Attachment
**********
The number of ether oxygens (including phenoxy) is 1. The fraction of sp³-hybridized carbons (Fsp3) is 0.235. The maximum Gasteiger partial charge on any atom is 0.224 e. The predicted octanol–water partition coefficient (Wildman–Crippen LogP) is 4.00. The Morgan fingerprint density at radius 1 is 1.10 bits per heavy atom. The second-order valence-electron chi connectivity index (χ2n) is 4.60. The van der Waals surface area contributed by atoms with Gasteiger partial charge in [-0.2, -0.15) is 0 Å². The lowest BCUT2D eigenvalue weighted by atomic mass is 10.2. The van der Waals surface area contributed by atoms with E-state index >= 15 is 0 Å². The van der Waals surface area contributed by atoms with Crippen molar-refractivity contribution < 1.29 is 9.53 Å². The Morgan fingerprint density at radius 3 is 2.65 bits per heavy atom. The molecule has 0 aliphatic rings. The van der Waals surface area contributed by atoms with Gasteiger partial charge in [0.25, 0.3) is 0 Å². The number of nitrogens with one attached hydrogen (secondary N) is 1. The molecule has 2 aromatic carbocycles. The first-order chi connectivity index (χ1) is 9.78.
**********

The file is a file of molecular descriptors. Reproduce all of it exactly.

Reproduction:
The number of ether oxygens (including phenoxy) is 1. The fraction of sp³-hybridized carbons (Fsp3) is 0.235. The maximum Gasteiger partial charge on any atom is 0.224 e. The predicted octanol–water partition coefficient (Wildman–Crippen LogP) is 4.00. The Morgan fingerprint density at radius 1 is 1.10 bits per heavy atom. The second-order valence-electron chi connectivity index (χ2n) is 4.60. The van der Waals surface area contributed by atoms with Gasteiger partial charge in [-0.2, -0.15) is 0 Å². The lowest BCUT2D eigenvalue weighted by atomic mass is 10.2. The van der Waals surface area contributed by atoms with E-state index >= 15 is 0 Å². The van der Waals surface area contributed by atoms with Crippen molar-refractivity contribution < 1.29 is 9.53 Å². The Morgan fingerprint density at radius 3 is 2.65 bits per heavy atom. The molecule has 0 aliphatic rings. The van der Waals surface area contributed by atoms with Gasteiger partial charge in [0.25, 0.3) is 0 Å². The number of nitrogens with one attached hydrogen (secondary N) is 1. The molecule has 2 aromatic carbocycles. The first-order chi connectivity index (χ1) is 9.78.